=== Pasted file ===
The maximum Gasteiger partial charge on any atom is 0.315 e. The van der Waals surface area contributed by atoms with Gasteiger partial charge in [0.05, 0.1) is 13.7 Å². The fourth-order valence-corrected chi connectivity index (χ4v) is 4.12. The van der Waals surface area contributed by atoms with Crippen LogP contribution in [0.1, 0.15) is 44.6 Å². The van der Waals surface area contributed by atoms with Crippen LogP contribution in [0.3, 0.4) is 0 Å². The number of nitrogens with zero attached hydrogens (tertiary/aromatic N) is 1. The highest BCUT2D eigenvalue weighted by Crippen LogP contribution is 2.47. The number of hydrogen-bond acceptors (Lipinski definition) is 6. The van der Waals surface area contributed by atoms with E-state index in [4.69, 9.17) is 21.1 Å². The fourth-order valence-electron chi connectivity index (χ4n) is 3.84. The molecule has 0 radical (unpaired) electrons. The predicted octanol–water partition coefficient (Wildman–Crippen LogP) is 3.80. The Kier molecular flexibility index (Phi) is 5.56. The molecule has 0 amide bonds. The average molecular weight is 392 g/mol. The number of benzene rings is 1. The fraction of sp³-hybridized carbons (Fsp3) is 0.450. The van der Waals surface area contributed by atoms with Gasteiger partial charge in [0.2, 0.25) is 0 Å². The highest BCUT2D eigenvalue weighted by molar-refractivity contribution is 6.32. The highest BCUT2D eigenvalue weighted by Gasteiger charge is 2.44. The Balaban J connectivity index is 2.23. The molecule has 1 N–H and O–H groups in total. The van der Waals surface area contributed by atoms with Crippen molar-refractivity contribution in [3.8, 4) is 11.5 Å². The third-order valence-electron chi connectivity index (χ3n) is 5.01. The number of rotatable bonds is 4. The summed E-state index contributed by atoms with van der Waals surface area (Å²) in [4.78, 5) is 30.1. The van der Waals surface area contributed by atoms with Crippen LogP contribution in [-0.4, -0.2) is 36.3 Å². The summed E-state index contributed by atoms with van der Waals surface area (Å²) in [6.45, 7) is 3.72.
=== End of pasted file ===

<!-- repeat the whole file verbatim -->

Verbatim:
The maximum Gasteiger partial charge on any atom is 0.315 e. The van der Waals surface area contributed by atoms with Gasteiger partial charge in [0.05, 0.1) is 13.7 Å². The fourth-order valence-corrected chi connectivity index (χ4v) is 4.12. The van der Waals surface area contributed by atoms with Crippen LogP contribution in [0.1, 0.15) is 44.6 Å². The van der Waals surface area contributed by atoms with Crippen LogP contribution in [0.3, 0.4) is 0 Å². The number of nitrogens with zero attached hydrogens (tertiary/aromatic N) is 1. The highest BCUT2D eigenvalue weighted by Crippen LogP contribution is 2.47. The number of hydrogen-bond acceptors (Lipinski definition) is 6. The van der Waals surface area contributed by atoms with E-state index in [4.69, 9.17) is 21.1 Å². The fourth-order valence-electron chi connectivity index (χ4n) is 3.84. The molecule has 0 radical (unpaired) electrons. The predicted octanol–water partition coefficient (Wildman–Crippen LogP) is 3.80. The Kier molecular flexibility index (Phi) is 5.56. The molecule has 0 amide bonds. The average molecular weight is 392 g/mol. The number of benzene rings is 1. The fraction of sp³-hybridized carbons (Fsp3) is 0.450. The van der Waals surface area contributed by atoms with Gasteiger partial charge in [0.2, 0.25) is 0 Å². The highest BCUT2D eigenvalue weighted by molar-refractivity contribution is 6.32. The highest BCUT2D eigenvalue weighted by Gasteiger charge is 2.44. The Balaban J connectivity index is 2.23. The molecule has 1 N–H and O–H groups in total. The van der Waals surface area contributed by atoms with Crippen molar-refractivity contribution in [3.8, 4) is 11.5 Å². The third-order valence-electron chi connectivity index (χ3n) is 5.01. The number of rotatable bonds is 4. The summed E-state index contributed by atoms with van der Waals surface area (Å²) in [4.78, 5) is 30.1. The van der Waals surface area contributed by atoms with Crippen LogP contribution in [-0.4, -0.2) is 36.3 Å². The summed E-state index contributed by atoms with van der Waals surface area (Å²) in [6.45, 7) is 3.72.